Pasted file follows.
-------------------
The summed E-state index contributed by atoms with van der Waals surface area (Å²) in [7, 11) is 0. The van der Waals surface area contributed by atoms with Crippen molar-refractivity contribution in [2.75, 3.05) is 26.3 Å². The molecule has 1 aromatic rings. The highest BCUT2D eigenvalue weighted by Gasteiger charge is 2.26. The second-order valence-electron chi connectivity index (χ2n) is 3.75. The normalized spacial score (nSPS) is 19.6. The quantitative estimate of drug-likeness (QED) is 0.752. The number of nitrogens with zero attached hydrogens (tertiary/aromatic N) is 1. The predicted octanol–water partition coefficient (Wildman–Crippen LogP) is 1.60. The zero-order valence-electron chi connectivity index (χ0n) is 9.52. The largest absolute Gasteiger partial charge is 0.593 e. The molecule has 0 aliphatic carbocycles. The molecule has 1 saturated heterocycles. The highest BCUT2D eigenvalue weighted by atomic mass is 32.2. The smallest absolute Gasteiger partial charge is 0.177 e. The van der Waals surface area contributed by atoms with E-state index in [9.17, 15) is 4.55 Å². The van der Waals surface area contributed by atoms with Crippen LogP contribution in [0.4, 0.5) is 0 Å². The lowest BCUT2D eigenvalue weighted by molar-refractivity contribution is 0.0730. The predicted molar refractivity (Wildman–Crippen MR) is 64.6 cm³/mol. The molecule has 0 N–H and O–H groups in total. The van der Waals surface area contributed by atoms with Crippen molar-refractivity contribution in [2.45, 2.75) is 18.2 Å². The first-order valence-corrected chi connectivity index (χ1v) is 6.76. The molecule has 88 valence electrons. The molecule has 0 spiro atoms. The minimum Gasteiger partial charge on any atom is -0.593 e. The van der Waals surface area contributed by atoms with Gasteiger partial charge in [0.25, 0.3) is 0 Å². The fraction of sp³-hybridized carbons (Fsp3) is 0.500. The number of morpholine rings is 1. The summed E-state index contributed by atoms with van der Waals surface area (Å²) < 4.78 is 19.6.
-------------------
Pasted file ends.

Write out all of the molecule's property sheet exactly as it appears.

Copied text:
The summed E-state index contributed by atoms with van der Waals surface area (Å²) in [7, 11) is 0. The van der Waals surface area contributed by atoms with Crippen molar-refractivity contribution in [2.75, 3.05) is 26.3 Å². The molecule has 1 aromatic rings. The highest BCUT2D eigenvalue weighted by Gasteiger charge is 2.26. The second-order valence-electron chi connectivity index (χ2n) is 3.75. The normalized spacial score (nSPS) is 19.6. The quantitative estimate of drug-likeness (QED) is 0.752. The number of nitrogens with zero attached hydrogens (tertiary/aromatic N) is 1. The predicted octanol–water partition coefficient (Wildman–Crippen LogP) is 1.60. The zero-order valence-electron chi connectivity index (χ0n) is 9.52. The largest absolute Gasteiger partial charge is 0.593 e. The molecule has 0 aliphatic carbocycles. The molecule has 1 saturated heterocycles. The highest BCUT2D eigenvalue weighted by atomic mass is 32.2. The smallest absolute Gasteiger partial charge is 0.177 e. The van der Waals surface area contributed by atoms with E-state index in [9.17, 15) is 4.55 Å². The van der Waals surface area contributed by atoms with Crippen LogP contribution in [0.4, 0.5) is 0 Å². The lowest BCUT2D eigenvalue weighted by molar-refractivity contribution is 0.0730. The predicted molar refractivity (Wildman–Crippen MR) is 64.6 cm³/mol. The molecule has 0 N–H and O–H groups in total. The van der Waals surface area contributed by atoms with Crippen molar-refractivity contribution in [2.45, 2.75) is 18.2 Å². The first-order valence-corrected chi connectivity index (χ1v) is 6.76. The molecule has 88 valence electrons. The molecule has 0 spiro atoms. The minimum Gasteiger partial charge on any atom is -0.593 e. The van der Waals surface area contributed by atoms with Gasteiger partial charge in [0.25, 0.3) is 0 Å². The fraction of sp³-hybridized carbons (Fsp3) is 0.500. The number of morpholine rings is 1. The summed E-state index contributed by atoms with van der Waals surface area (Å²) < 4.78 is 19.6.